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Friday, January 05, 2007

Classic Literature at the Fairfax County Public Library

Recent media reports that claim our library system is eliminating all copies of classic literature from our shelves are absolutely incorrect. Although we occasionally reduce the number of copies of a particular title -- perhaps trimming Hemingway’s For Whom the Bell Tolls from 110 copies to 108, for example -- we’re committed to offering classic texts by western culture’s leading authors.

Here are a few examples of the number of books we offer which were specifically mentioned in the article:

Dr. Zhivago by Boris Pasternak -- 50 copies of books, CDs and cassettes.

The Sound and the Fury by William Faulkner -- 99 copies of books, CDs, cassettes and large print books.

For Whom the Bell Tolls by Ernest Hemingway -- 108 copies of books, videos and cassettes.

The Glass Menagerie by Tennessee Williams -- 116 copies of books and videos, including in some volumes of collected plays.

To Kill a Mockingbird by Harper Lee -- 359 copies of books, CDs, cassettes, DVDs, videos, e-books and large print books.

Because of the growing demand for more books in more formats and languages, we have to balance the need to offer classic literature, and satisfy public demand, within our limited space. We can’t warehouse every book that every resident wants to read. We use industry standards, computer data and the expertise of librarians with decades of professional experience to offer a hard-working, comprehensive collection to the public.

We take our stewardship of public property very seriously and strive to prudently manage the public’s investment in the library. Our efforts are paying off: we’re on track to have our books checked out more than 12 million times by the end of this fiscal year, a 10 percent increase over FY2005 when we began our new “weeding” process. We commend our customers for their strong support of the public library.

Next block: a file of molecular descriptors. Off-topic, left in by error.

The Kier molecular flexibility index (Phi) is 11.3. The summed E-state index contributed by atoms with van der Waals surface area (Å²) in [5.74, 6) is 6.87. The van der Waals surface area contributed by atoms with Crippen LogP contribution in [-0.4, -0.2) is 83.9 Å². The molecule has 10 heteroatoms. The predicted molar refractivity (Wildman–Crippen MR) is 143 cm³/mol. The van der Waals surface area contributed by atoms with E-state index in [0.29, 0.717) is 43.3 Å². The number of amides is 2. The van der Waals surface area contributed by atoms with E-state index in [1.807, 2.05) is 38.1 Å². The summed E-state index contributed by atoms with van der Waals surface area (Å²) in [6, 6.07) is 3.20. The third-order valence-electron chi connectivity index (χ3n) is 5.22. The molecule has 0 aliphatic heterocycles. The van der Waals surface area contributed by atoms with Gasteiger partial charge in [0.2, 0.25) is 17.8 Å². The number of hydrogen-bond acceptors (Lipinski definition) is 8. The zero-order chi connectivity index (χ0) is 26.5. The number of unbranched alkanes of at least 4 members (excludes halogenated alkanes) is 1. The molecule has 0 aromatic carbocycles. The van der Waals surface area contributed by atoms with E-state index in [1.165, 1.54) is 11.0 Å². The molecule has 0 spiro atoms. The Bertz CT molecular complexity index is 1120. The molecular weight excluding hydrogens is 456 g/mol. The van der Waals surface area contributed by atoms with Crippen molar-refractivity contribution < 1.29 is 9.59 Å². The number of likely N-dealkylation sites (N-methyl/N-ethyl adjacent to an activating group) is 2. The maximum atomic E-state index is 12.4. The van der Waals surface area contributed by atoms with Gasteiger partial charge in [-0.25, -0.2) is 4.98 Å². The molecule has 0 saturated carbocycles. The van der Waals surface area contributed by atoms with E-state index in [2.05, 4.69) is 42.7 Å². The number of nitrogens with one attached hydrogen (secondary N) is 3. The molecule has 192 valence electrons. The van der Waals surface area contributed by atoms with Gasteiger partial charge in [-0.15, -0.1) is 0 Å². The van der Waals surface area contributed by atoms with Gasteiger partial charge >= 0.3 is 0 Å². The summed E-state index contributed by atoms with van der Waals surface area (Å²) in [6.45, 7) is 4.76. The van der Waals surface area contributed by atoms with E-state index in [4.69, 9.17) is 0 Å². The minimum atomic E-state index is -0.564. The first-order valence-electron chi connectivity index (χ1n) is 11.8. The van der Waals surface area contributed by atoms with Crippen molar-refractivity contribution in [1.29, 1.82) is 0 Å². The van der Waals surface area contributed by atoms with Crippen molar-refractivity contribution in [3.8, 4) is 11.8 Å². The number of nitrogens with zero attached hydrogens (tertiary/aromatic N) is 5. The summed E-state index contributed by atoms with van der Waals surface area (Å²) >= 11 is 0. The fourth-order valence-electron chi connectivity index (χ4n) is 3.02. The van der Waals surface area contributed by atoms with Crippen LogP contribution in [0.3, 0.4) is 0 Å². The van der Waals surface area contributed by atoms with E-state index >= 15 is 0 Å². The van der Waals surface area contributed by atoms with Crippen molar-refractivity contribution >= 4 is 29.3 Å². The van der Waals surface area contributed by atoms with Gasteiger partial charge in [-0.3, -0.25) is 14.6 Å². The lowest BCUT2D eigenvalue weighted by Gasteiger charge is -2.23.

Edwin S. Clay III, Director
Fairfax County Public Library


Rob Darrow said...

Great response. I applaud your new policy. It makes a lot of sense and a way to better meet the needs of your community.

Jon Swift said...

I applaud your policy of weeding out dusty old "classics" from the shelves of your library so that someone will not stumble upon them accidentally while browsing and feel guilty about not reading them. And good riddance to all those tulip books! I have written a post in support of your efforts. And let me also add that I'm glad you have enabled comment moderation so that you can similarly "weed out" any dissenting opinions.

BenMerc said...

Have you at any point removed all copies of any author? And if so, what are the criteria used to justify that kind of policy? I would think some streamlining could have a positive impact on your operations or efficiency in serving the public. But complete removal of targeted literature would certainly erode any sense of intellectual freedoms that have traditionally held steady in this culture.

Anonymous said...

It would be great if you could point readers to places like Project Gutenberg ( where readers can get many classics free of charge. When I was a student, reading old copies of classics with yellowed pages, broken spines, and sometimes *special* scents would have paled if I could have read them on a computer or PDA.

eliolibrary said...

I applaud your new policy.But in my country(Albania) is worse.I am forbidded to give information for students from our University
Bujar Kocana